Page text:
Justice Loparco has been involved in the community as past Chair of the Mediation and Restorative Justice Centre and the CBA Intellectual Property North section, as well as with numerous other organizations including Association des juristes d'expression française de l'Alberta, Heart and Stroke Foundation, Stollery Children's Hospital Foundation, University of Alberta Hospital Foundation, University of Alberta Centre for Constitutional Studies, Alberta Trial Lawyers' Legal Women's forum, and the CBA Anti-counterfeiting and Trade Offences Committee. She regularly volunteers as Pro Bono Alberta duty counsel and amicus counsel.
She is the daughter of Italian immigrants and is fluent in French and Italian. Justice Loparco spends her free time with her family and close friends and has two teenaged daughters with her husband, Gary.
- Since 2016, the Government of Canada has made over 250 judicial appointments.
- Canada's judiciary is internationally renowned and respected for its independence and diversity. In October 2016, the government introduced important reforms to the appointments process, aimed at strengthening the selection process. Of the individuals appointed under the new process, over half are women, eight are Indigenous, 20 identify as visible minorities, 13 identify as LGBTQ2, and three identify as persons with disabilities.
- The Government of Canada is committed to promoting access to justice for all Canadians. To improve outcomes for Canadian families, Budget 2018 will provide funding of $77.2 million over four years to support the expansion of unified family courts, beginning in 2019-2020. This investment in the family justice system will create 39 new judicial positions in Alberta, Ontario, Nova Scotia, and Newfoundland and Labrador.
- In addition, Budget 2018 provided funding for a further seven judicial positions in Saskatchewan and Ontario, at a cost of $17.1 million over five years.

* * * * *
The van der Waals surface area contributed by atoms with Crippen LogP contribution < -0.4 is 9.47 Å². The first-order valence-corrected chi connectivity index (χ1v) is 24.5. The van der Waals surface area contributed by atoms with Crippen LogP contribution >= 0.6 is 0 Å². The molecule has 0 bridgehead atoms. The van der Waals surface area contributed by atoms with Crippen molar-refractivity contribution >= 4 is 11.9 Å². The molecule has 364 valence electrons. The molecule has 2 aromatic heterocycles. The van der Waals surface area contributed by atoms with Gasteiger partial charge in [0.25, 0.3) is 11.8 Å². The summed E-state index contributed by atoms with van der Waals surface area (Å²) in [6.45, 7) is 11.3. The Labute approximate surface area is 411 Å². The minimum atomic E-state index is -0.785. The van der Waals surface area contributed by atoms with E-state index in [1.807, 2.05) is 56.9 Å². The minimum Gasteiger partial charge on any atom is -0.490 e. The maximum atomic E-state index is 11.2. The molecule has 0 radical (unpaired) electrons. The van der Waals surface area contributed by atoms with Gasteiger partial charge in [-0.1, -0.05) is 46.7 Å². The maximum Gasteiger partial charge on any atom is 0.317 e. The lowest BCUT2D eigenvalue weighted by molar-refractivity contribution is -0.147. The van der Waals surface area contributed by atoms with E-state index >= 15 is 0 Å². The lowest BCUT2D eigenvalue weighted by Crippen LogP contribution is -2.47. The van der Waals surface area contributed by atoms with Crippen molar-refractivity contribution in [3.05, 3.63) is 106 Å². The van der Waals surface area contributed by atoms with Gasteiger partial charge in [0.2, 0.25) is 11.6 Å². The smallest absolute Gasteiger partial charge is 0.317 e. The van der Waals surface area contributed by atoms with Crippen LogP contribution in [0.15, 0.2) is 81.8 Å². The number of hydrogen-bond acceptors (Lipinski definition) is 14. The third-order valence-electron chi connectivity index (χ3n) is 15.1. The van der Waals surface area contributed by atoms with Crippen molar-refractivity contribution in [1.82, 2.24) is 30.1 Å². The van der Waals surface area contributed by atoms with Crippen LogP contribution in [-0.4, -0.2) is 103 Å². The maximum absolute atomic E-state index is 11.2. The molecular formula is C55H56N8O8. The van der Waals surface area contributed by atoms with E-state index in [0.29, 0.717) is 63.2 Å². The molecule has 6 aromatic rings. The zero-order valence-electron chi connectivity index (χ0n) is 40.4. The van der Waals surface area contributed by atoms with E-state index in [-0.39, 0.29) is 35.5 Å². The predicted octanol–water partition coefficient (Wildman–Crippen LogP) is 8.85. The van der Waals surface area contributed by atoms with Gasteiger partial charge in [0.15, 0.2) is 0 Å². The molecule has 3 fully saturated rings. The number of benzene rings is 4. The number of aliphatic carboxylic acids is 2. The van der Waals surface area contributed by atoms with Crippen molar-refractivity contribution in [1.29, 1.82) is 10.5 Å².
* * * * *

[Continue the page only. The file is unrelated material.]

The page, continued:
- The funding outlined in Budget 2018 comes on top of resources allocated under Budget 2017, which created 28 new judicial positions across the country.
- In addition, the Government will invest $6 million over two years, beginning in 2018-2019, to support the judicial discipline process through which allegations of judicial misconduct are investigated. In this way, the Government will ensure that a robust process remains in place to allow Canadians to voice their concerns and submit complaints about judicial conduct to the Canadian Judicial Council and the Office of the Commissioner for Federal Judicial Affairs.
- Federal judicial appointments are made by the Governor General, acting on the advice of the federal Cabinet and recommendations from the Minister of Justice.
- The Judicial Advisory Committees across Canada play a key role in evaluating judicial applications. There are 17 Judicial Advisory Committees, with each province and territory represented.
- Significant reforms to the role and structure of the Judicial Advisory Committees, aimed at enhancing the independence and transparency of the process, were announced on October 20, 2016. Sixteen Judicial Advisory Committees have been reconstituted to date.
SOURCE Department of Justice Canada